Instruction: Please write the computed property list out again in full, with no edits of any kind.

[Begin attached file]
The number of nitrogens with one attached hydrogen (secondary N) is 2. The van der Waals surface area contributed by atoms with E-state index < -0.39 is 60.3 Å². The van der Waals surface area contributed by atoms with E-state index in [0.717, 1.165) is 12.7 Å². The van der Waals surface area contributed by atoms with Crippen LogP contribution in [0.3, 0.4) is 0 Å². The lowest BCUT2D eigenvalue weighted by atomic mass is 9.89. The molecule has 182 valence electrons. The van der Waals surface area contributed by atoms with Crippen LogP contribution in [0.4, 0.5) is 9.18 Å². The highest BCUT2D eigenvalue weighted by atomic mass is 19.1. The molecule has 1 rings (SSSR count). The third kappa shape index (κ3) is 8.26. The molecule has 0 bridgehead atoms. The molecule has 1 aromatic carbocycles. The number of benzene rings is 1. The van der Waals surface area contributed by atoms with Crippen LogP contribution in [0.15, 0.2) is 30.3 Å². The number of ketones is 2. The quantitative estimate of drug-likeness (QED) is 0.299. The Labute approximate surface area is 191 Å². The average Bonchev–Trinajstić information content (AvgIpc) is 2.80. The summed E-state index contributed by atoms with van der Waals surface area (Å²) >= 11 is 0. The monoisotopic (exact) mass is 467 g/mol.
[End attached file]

The number of nitrogens with one attached hydrogen (secondary N) is 2. The van der Waals surface area contributed by atoms with E-state index < -0.39 is 60.3 Å². The van der Waals surface area contributed by atoms with E-state index in [0.717, 1.165) is 12.7 Å². The van der Waals surface area contributed by atoms with Crippen LogP contribution in [0.3, 0.4) is 0 Å². The lowest BCUT2D eigenvalue weighted by atomic mass is 9.89. The molecule has 182 valence electrons. The van der Waals surface area contributed by atoms with Crippen LogP contribution in [0.4, 0.5) is 9.18 Å². The highest BCUT2D eigenvalue weighted by atomic mass is 19.1. The molecule has 1 rings (SSSR count). The third kappa shape index (κ3) is 8.26. The molecule has 0 bridgehead atoms. The molecule has 1 aromatic carbocycles. The number of benzene rings is 1. The van der Waals surface area contributed by atoms with Crippen LogP contribution in [0.15, 0.2) is 30.3 Å². The number of ketones is 2. The quantitative estimate of drug-likeness (QED) is 0.299. The Labute approximate surface area is 191 Å². The average Bonchev–Trinajstić information content (AvgIpc) is 2.80. The summed E-state index contributed by atoms with van der Waals surface area (Å²) >= 11 is 0. The monoisotopic (exact) mass is 467 g/mol.